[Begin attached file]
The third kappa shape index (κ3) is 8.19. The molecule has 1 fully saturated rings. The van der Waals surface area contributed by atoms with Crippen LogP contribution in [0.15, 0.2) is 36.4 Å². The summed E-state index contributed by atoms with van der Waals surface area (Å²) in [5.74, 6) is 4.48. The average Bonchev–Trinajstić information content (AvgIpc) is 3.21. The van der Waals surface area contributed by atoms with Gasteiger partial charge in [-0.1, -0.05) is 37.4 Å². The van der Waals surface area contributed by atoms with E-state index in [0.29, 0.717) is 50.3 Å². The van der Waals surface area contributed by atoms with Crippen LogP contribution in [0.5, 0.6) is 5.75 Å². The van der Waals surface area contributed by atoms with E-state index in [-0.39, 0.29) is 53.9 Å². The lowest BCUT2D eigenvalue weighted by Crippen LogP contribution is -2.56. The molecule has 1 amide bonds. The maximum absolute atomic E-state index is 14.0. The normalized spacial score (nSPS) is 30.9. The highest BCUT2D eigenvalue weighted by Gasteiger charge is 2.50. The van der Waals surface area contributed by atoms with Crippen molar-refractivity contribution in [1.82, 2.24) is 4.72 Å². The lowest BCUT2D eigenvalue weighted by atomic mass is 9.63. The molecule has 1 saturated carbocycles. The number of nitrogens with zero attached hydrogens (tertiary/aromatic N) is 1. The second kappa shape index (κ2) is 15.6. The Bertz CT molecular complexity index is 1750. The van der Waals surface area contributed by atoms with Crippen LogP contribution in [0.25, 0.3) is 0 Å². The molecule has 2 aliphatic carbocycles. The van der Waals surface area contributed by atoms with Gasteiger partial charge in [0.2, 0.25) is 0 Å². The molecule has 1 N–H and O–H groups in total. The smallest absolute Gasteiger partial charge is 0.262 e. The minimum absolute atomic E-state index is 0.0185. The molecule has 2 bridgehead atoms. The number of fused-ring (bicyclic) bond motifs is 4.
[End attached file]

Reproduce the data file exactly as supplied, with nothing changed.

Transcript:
The third kappa shape index (κ3) is 8.19. The molecule has 1 fully saturated rings. The van der Waals surface area contributed by atoms with Crippen LogP contribution in [0.15, 0.2) is 36.4 Å². The summed E-state index contributed by atoms with van der Waals surface area (Å²) in [5.74, 6) is 4.48. The average Bonchev–Trinajstić information content (AvgIpc) is 3.21. The van der Waals surface area contributed by atoms with Gasteiger partial charge in [-0.1, -0.05) is 37.4 Å². The van der Waals surface area contributed by atoms with E-state index in [0.29, 0.717) is 50.3 Å². The van der Waals surface area contributed by atoms with Crippen LogP contribution in [0.5, 0.6) is 5.75 Å². The van der Waals surface area contributed by atoms with E-state index in [-0.39, 0.29) is 53.9 Å². The lowest BCUT2D eigenvalue weighted by Crippen LogP contribution is -2.56. The molecule has 1 amide bonds. The maximum absolute atomic E-state index is 14.0. The normalized spacial score (nSPS) is 30.9. The highest BCUT2D eigenvalue weighted by Gasteiger charge is 2.50. The van der Waals surface area contributed by atoms with Crippen molar-refractivity contribution in [1.82, 2.24) is 4.72 Å². The lowest BCUT2D eigenvalue weighted by atomic mass is 9.63. The molecule has 1 saturated carbocycles. The number of nitrogens with zero attached hydrogens (tertiary/aromatic N) is 1. The second kappa shape index (κ2) is 15.6. The Bertz CT molecular complexity index is 1750. The van der Waals surface area contributed by atoms with Crippen LogP contribution in [0.25, 0.3) is 0 Å². The molecule has 2 aliphatic carbocycles. The van der Waals surface area contributed by atoms with Gasteiger partial charge in [0.2, 0.25) is 0 Å². The molecule has 1 N–H and O–H groups in total. The smallest absolute Gasteiger partial charge is 0.262 e. The minimum absolute atomic E-state index is 0.0185. The molecule has 2 bridgehead atoms. The number of fused-ring (bicyclic) bond motifs is 4.